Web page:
8 romantic films to swoon over on Valentine's Day
- Check out Netflix, Hulu, and Amazon Prime for these cute new movies that will lift your spirits on February 14
- “The Prom”, “To All the Boys: Always and Forever” and “Palm Springs” are fun, lighthearted watches that will bring a smile to your face
Although the last few years haven't made many people swoon, they have featured a few notable films of love and whimsy, of laughter and sweetness, of hope and connection.
Here are eight movies that are available on streaming services or on demand. Two feature characters trapped in a time loop, while two are set in Indiana and have Keegan-Michael Key in secondary roles.
We also get plenty of diversity with interracial couples!
The Map of Tiny Perfect Things
Groundhog Day became the standard-bearer film where a person lives the same day over and over. The idea has been redone many times since from Edge of Tomorrow to Russian Doll to Happy Death Day. This latest effort gets points for actually acknowledging Groundhog Day.
Mark and Margaret are teens who share the same time loop and fall in love. The title of the movie references a handmade map Mark creates summarising the “perfect” moments the pair experience over repeated days. Margaret is bizarrely nonplussed running into Mark at first, but the story takes some unusual twists and turns to ensure it’s not a literal repeat of Groundhog Day for teenagers.
Speaking of time loops, the past year also brought the world this delightful love story starring Andy Samberg and Cristin Milioti. Andy plays charmer Nyles, who is at a wedding in Palm Springs with his girlfriend, a bridesmaid. He has a secret: He has been living this day for seemingly months, if not years.
During one of his seemingly endless days, he sets his sights on the bride’s sour, cynical, heavy drinking sister Sarah, then accidentally drops her into the same vortex he’s living in. She understandably doesn’t take this well at first but over time (and oh, they have so much time), a bond develops and pure wackiness ensues.
To All the Boys: Always and Forever
This is part of an endearing trilogy starring Lana Condor as the effervescent Lara Jean Covey. In the first film, she had written letters she never meant to send out to five crushes but her, sister does it for her. This eventually leads her to dating one of those crushes, Peter (Noah Centineo).
Now a rom-com-loving high school senior, Lara Jean in the third film is focusing her hopes that she and Peter can maintain their relationship in college by attending the same school: Stanford University (acceptance rate 4.3 per cent). Naturally, her plans don’t quite work out, and she learns that shaping your future around a high school boyfriend may not necessarily be the right move.
Rachael Leigh Cook, best known for the classic 1999 rom-com She’s All That, portrays a late 30s Susan, a struggling attorney with a beat-up car who takes the case of a charming man named Nick (Damon Wayans Jr.). He is suing a dating app for promising love “guaranteed” and failing Nick completely after an astonishing 1,000 dates.
The plotline is blatantly obvious, so the film rides on the talents of the two leads as well as a comical turn by Heather Graham as the daffy dating app owner.
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All the Bright Places
Elle Fanning plays Violet, an Indiana teen suffering from grief after her sister died in a car accident. An eccentric loner, Thomas Finch (Justice Smith), who likes to spout literary quotes, sees her standing on a bridge, thinking she’s pondering suicide. He talks her off the ledge and is deeply intrigued by her darkness.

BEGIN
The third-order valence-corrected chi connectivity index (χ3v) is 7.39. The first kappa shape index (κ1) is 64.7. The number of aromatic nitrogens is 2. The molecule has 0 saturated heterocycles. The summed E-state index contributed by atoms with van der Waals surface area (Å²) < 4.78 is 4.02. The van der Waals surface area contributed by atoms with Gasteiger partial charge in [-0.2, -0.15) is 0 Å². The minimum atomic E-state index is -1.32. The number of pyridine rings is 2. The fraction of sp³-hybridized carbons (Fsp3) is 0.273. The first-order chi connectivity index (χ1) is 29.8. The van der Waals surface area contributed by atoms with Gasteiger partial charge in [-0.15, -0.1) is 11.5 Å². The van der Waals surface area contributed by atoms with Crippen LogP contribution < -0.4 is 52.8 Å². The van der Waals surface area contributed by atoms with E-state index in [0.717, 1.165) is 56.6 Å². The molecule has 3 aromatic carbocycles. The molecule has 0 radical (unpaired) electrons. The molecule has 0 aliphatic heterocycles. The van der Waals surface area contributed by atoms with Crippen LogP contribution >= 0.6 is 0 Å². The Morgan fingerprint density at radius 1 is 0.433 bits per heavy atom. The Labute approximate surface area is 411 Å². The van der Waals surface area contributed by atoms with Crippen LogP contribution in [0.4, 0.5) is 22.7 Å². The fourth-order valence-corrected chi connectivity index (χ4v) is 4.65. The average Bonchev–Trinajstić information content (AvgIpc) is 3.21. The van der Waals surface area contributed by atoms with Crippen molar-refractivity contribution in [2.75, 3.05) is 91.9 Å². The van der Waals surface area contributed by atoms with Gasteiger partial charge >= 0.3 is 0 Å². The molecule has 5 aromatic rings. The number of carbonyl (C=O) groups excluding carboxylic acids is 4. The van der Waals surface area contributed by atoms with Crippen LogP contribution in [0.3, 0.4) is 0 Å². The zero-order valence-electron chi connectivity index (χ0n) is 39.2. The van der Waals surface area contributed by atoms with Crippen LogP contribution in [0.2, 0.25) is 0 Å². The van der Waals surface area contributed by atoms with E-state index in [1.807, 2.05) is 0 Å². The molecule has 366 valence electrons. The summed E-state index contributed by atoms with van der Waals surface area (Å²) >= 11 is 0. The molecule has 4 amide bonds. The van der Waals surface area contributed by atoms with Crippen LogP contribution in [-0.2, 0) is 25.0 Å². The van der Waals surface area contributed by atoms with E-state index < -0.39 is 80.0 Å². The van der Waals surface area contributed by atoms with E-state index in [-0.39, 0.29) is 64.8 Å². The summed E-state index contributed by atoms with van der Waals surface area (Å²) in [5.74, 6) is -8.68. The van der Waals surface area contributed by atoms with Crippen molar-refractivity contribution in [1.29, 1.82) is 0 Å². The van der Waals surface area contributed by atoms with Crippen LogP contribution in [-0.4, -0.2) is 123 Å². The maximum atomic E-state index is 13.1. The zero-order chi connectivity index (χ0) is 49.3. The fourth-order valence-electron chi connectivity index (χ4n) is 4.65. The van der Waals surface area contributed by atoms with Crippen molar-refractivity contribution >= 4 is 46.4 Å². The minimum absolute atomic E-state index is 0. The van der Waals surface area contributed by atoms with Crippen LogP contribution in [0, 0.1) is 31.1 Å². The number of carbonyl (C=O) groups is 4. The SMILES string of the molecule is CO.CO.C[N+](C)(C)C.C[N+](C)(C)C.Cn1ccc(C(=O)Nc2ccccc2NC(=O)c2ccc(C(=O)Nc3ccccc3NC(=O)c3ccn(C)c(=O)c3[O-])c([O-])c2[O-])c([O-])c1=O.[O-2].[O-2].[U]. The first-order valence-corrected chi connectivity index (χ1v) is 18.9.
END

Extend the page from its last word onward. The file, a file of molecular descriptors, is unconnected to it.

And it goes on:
Via a school assignment about exploration and a budding romance, he brings Violet back into the light.
Words on Bathroom Walls
Amazon, Vudu, YouTube, Google Play for US$5.99 rental
Adam (Charlie Plummer) is a senior in high school struggling with schizophrenia, and after a psychotic break, gets expelled. Multiple characters talk to him in his mind, similar to John Nash in A Beautiful Mind. His persistent mom signs him up for a medical trial for a drug that helps his condition. He switches to a Catholic school where he starts dating the captivating future valedictorian Maya (Taylor Russell) while trying to hide his condition from her and her classmates.
The film deftly tackles the intricacies of his mental condition and how it impacts his relationships with Maya and his family.
The Love Birds
There is a standard-issue “meet cute” early in the film between documentarian Jibran (Kumail Nanjiani from The Big Sick) and marketer Issa Rae (HBO’s Insecure) and they seem to blast off into happy coupledom.
Flash forward four years and the relationship has turned into resentment and unmet expectations. They break up. But then they accidentally hit a dude on a bike, a mystery man commandeers their car and inexplicably murders the cyclist. Freaked out, the couple flees the scene of the crime, worried the cops would find them.
As they run around town trying to clear their name, they learn to find common ground again, and well it’s really about the journey, not the predictable result.
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This is a satire of liberal Broadway do-gooders swooping into a small Indiana town uninvited to help a teenage girl who just wants to take her girlfriend to a prom. But a dissenting PTA president (Kerry Washington) cancels the prom. Since this is from Ryan Murphy of Glee fame, there is no subtlety as James Corden, Meryl Streep and Nicole Kidman ham up this musical big time about tolerance and inclusivity.
Fortunately, Jo Ellen Pellman, who plays the protagonist high school senior, Emma, provides a grounded authenticity as she grapples with the spectacle she engenders. “I just want to go to prom like every other kid,” Emma says. She and Alyssa (Ariana DeBose) make an adorable couple.